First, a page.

Eyes on the Street: Claremont Boulevard Bike Lane Being Installed

claremont2.jpgPhoto by Streetsblog tipster Nick.

DPT crews were spotted striping a new bike lane on Claremont Boulevard this morning, which will become the city’s sixth new bike lane. Streetsblog tipster Nick sent us these photos, taken around 10 a.m., of crews working on northbound Claremont from Portola Drive to Dewey Boulevard near the West Portal Muni station. 

We’ve got numerous requests into the MTA to find out what bike improvements are going in this week, but we’ve had a tough time getting a response. When, for example, is the bike symbol going to be painted in California’s first green bike box on Scott Street?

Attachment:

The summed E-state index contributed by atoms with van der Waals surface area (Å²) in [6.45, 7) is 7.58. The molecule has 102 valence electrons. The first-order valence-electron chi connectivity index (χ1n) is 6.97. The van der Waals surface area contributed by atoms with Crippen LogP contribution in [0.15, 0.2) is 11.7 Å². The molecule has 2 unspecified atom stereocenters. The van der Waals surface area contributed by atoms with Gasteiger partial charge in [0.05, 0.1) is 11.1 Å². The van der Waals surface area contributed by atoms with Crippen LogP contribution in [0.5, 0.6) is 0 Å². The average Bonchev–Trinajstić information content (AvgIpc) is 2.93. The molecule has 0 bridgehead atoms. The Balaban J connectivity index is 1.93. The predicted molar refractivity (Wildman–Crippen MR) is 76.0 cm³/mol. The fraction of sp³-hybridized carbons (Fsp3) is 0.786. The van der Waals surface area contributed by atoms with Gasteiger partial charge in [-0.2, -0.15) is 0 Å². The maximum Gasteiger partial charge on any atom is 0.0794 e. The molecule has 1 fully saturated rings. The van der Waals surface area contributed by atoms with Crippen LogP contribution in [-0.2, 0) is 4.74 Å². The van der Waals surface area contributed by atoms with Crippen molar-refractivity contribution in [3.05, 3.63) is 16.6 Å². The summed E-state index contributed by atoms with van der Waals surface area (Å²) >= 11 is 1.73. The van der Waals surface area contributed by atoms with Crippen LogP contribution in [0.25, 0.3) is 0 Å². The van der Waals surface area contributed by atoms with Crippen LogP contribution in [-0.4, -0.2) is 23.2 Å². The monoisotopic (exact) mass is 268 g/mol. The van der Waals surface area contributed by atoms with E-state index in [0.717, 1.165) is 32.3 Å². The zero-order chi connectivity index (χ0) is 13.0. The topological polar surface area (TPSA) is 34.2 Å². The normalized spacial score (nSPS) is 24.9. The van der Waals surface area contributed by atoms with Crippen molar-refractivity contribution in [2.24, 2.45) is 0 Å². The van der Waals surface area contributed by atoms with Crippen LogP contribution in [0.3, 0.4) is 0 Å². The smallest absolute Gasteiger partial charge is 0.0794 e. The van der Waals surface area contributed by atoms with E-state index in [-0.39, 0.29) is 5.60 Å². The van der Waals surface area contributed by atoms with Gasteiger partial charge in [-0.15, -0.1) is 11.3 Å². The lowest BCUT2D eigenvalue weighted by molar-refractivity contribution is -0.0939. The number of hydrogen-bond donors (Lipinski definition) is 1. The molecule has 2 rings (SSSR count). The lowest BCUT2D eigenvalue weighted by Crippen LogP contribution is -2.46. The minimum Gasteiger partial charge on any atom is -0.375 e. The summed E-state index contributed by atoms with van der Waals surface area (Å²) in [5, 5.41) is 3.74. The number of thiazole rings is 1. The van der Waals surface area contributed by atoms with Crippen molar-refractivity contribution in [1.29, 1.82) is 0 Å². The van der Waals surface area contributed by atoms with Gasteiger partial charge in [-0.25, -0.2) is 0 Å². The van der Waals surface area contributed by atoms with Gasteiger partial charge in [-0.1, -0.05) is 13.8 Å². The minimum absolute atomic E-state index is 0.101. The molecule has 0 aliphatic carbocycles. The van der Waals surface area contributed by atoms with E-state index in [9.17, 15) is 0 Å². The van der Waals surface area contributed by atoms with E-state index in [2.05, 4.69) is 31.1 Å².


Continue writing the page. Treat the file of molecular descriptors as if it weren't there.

Have you seen the MTA at work? Please send us your photos: tips@sf.streetsblog.org. Or add them to our Flickr pool

claremont3.jpgPhoto by Streetsblog tipster Nick.

  • Nick

    Claremont might end up being a 2 day project. It looks like they have one crew prepping the street (sand blasting and placing demarcation lines) while the actual paint crews come later.

    In other news, 7th Avenue and up to Laguna Honda is almost done being repaved. A few more projects are going in there if I’m not mistaken

  • Is it true that 5th Street will get “sharrows” in near future?

  • @David Baker – from twitter…

    tehdely: So, a couple of the streets I ride to work were sharrowed today. It’s almost like my daily commute laid down some desire lines. #bikeplan

    murphstahoe: @tehdely name the streets or it didn’t happen

    tehdely: @murphstahoe Hayes has some new ones. Also 5th st btw. Townsend and Bryant. They must have really been reading my mind on that last one.

  • i saw 5th getting sharrows a few hours ago.